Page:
Bruce Lee had many thoughts around the notion of self-worth and self-esteem detailed in The Tao of Jeet Kune Do. (Many of these quotes and thoughts are from or inspired by The Passionate State of Mind by Eric Hoffer.)
“The autonomous individual is only stable so long as he possessed of self-esteem. The maintenance of self-esteem is a continuous task which taxes all of the individual’s power and inner resources. We have to prove our worth and justify our existence anew each day. When, for whatever reason, self-esteem is unattainable, the autonomous individual becomes a highly explosive entity. He turns away from an unpromising self and plunges into the pursuit of pride, the explosive substitute for self-esteem. All social disturbances and upheavals have their roots in crises of self-esteem, and the great endeavor in which the masses most readily unite is basically a search for pride.”
Bruce Lee is talking about people who have not done the work to figure out how to have a sustained sense of self. They are the ones who are trying to justify their existence and prove their worth each day, having this continuous taxing task of maintaining their self-esteem. When you feel that you are not worthy or deserving it is destabilizing.
There is nothing that you have to do to have self-esteem except agree and accept that you are worthy of your existence. This is not always easy.
If you are only seeking approval from outside yourself, it can be hard to develop your sense of self-esteem and it can be exhausting.
“Pride is a sense of worth derived from something that is not organically part of us, while self-esteem is derived from the potentialities and achievements of self. We are proud when we identify ourselves with an imaginary self, a leader, a holy cause, a collective body or possessions. There is fear and intolerance in pride; it is sensitive and uncompromising. The less promise and potentiality in the self, the more imperative is the need for pride. The core of pride is self-rejection.”
In our current culture, with television, social media, and our access to technology, our desire for fame and approval from others has reached an all-time high. This coincides with a high level of insecurity. Seeking approval and fame from people we do not know in our real lives can be intoxicating.
“I’m not in this world to live up to your expectation and you’re not in this world to live up to mine.”
When you are chasing things outside of yourself then you are always chasing.
This approval and praise we seek from others feels wonderful when we receive it, and that feeling is addictive because it feels good and we want more, but it is fleeting. This can foster “people pleasing” behavior because we will do anything to receive those accolades from others.
We often talk to ourselves in a harsher way than we would ever talk to someone else. These harsh words we speak to ourselves hold us back and dampen our self-esteem. The first step to having better self-esteem is talking to ourselves in a kinder, more uplifting way. Start small by putting away that harsh voice away for an hour. With practice it will be easier to speak to yourself in a kinder way.
“Secretiveness can be a source of pride. It is a paradox that secretiveness plays the same role as boasting – both are engaged in the creation of a disguise. Boasting tries to create an imaginary self, while secretiveness gives us the exhilarating feeling of being princes disguised in meekness. Of the two, secretiveness is the more difficult and effective. For the self-observant, boasting breeds self-contempt. Humility is…the substitution of pride for self-awareness and objectivity. But forced humility is false pride.”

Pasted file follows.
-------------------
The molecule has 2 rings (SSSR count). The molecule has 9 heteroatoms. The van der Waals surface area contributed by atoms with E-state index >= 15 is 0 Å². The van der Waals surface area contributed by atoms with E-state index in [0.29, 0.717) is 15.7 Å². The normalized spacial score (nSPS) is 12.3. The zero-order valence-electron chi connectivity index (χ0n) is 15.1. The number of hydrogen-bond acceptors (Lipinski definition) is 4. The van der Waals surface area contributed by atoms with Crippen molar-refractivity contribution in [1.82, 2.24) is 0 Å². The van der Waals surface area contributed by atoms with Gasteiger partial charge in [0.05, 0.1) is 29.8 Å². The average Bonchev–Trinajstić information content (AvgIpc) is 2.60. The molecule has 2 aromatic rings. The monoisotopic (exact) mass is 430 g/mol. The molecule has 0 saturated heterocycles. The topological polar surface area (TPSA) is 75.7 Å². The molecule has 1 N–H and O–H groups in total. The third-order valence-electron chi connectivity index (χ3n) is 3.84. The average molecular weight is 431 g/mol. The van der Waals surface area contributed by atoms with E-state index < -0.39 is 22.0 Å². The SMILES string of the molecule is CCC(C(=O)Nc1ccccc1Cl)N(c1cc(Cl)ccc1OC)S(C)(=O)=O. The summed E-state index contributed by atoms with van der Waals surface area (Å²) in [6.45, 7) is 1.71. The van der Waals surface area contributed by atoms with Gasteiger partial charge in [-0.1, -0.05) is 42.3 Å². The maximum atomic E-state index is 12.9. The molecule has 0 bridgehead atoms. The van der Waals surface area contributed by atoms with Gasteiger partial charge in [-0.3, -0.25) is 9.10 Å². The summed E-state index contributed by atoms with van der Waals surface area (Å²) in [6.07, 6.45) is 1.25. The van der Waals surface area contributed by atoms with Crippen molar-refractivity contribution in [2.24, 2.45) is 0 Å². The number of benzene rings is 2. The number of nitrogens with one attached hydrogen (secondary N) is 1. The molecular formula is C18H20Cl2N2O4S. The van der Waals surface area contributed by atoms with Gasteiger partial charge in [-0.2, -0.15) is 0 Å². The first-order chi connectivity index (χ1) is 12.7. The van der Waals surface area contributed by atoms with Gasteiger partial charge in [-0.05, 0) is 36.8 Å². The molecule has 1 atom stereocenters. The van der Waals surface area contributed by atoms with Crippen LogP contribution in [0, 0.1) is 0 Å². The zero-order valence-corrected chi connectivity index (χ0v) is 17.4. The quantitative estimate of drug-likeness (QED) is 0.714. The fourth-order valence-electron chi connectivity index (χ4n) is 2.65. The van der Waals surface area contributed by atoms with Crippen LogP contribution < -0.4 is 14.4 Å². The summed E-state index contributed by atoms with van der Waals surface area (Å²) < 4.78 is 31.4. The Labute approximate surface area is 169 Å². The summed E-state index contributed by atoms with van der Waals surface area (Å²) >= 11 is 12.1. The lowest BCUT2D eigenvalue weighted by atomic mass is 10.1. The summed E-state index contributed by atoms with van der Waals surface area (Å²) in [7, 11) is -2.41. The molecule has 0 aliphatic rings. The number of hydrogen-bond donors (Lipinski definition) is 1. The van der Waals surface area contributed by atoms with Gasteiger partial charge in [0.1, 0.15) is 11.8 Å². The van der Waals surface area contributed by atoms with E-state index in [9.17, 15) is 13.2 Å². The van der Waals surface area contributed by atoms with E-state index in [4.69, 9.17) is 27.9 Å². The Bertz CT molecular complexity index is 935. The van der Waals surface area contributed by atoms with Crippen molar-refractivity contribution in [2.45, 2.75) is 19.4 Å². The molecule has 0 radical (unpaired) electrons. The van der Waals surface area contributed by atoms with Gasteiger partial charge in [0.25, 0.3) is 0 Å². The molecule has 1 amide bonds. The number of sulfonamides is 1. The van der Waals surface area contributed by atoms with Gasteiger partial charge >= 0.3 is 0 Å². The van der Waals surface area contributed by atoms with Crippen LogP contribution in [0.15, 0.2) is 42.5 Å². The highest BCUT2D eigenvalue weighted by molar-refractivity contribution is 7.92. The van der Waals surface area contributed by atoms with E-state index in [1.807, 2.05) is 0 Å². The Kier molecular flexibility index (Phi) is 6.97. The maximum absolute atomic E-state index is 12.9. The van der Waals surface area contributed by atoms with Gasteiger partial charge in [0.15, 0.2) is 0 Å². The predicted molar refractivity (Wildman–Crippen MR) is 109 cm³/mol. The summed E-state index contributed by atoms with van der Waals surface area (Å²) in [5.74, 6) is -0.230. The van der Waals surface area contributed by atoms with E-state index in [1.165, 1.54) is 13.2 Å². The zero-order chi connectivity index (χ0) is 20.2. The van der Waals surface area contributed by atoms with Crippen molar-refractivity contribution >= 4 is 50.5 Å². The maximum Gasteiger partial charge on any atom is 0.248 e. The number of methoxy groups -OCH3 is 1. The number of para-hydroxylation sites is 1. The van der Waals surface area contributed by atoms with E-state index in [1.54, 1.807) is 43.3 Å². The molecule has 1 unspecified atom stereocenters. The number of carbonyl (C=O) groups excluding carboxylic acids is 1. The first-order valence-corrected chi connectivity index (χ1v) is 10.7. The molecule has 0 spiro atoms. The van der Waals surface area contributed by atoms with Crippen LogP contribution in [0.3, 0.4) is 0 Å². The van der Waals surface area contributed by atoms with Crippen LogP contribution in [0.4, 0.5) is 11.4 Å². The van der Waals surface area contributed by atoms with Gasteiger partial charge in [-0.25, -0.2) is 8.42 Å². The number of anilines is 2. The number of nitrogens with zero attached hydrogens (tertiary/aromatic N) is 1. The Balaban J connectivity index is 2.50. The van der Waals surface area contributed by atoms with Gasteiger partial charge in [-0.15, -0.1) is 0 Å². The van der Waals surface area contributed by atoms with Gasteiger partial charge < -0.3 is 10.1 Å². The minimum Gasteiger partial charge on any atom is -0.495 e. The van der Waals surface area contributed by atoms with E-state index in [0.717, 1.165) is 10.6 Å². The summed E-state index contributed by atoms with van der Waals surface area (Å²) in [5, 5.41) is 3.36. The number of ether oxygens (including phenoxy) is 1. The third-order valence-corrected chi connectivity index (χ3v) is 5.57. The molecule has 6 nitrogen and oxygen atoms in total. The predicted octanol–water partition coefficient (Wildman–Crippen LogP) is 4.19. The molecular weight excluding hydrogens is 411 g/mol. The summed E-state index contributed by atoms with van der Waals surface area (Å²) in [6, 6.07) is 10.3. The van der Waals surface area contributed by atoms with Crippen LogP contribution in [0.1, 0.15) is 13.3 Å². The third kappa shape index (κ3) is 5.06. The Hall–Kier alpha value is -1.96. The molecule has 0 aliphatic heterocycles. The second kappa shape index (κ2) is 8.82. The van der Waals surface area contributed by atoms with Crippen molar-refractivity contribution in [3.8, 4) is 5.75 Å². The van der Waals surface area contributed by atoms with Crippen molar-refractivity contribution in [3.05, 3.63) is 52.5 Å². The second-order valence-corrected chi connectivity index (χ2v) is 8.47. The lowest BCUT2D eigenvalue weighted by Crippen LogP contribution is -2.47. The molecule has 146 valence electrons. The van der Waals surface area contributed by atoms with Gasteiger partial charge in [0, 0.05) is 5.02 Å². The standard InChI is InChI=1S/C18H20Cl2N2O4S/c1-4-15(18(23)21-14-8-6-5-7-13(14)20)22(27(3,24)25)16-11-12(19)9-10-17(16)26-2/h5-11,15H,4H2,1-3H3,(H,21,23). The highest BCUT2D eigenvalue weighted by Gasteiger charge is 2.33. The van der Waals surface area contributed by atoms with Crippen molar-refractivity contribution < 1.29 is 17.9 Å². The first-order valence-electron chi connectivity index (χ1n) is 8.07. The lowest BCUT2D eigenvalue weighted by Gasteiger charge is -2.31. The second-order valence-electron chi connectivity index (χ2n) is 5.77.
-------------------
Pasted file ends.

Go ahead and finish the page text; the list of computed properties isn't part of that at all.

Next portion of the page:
“People are always asking me, “Bruce, are you really that good?” And what I say to them is, “Well, if I tell you I’m that good, you’ll think I’m boasting. But if I tell you I’m no good, you know I’m lying.””
False humility is prideful because it is inviting more praise through falsehoods. It can be hard to accept a compliment and false humility can deflect the attention away from yourself. In any exchange, people respond best to authenticity. We need to practice being comfortable receiving praise and giving genuine responses.
“We acquire a sense of worth either by realizing our talents, or by keeping busy or by identifying ourselves with something apart from us.…The path of self-realization is the most difficult. It is taken only when other avenues to a sense of worth are more or less blocked.”
“To become different from what we are, we must have some awareness of what we are. Whether this being different results in dissimulation (concealment of one’s thoughts, feelings, and character) or a real change of heart, it cannot be realized without self-awareness. They have turned away from an unwanted self and, hence, never had a good look at it.”
In order to change you have to look at yourself and how you are. If you want to heal the wound, you have to start by examining the wound.
“Action is a high road to self-confidence and esteem.”
Action requires you being in the world and instead of just thinking about things in secrecy. The only way to develop that self-esteem is to act on the steps to attain it through creating the life you actually want to live and the core sense of self that comes with taking action and growing.
“A fateful process is set in motion when the individual is…left to justify his existence by his own efforts. The individual on his own, striving to realize himself and prove his worth, has created all that is great in literature, art, music, science and technology.”
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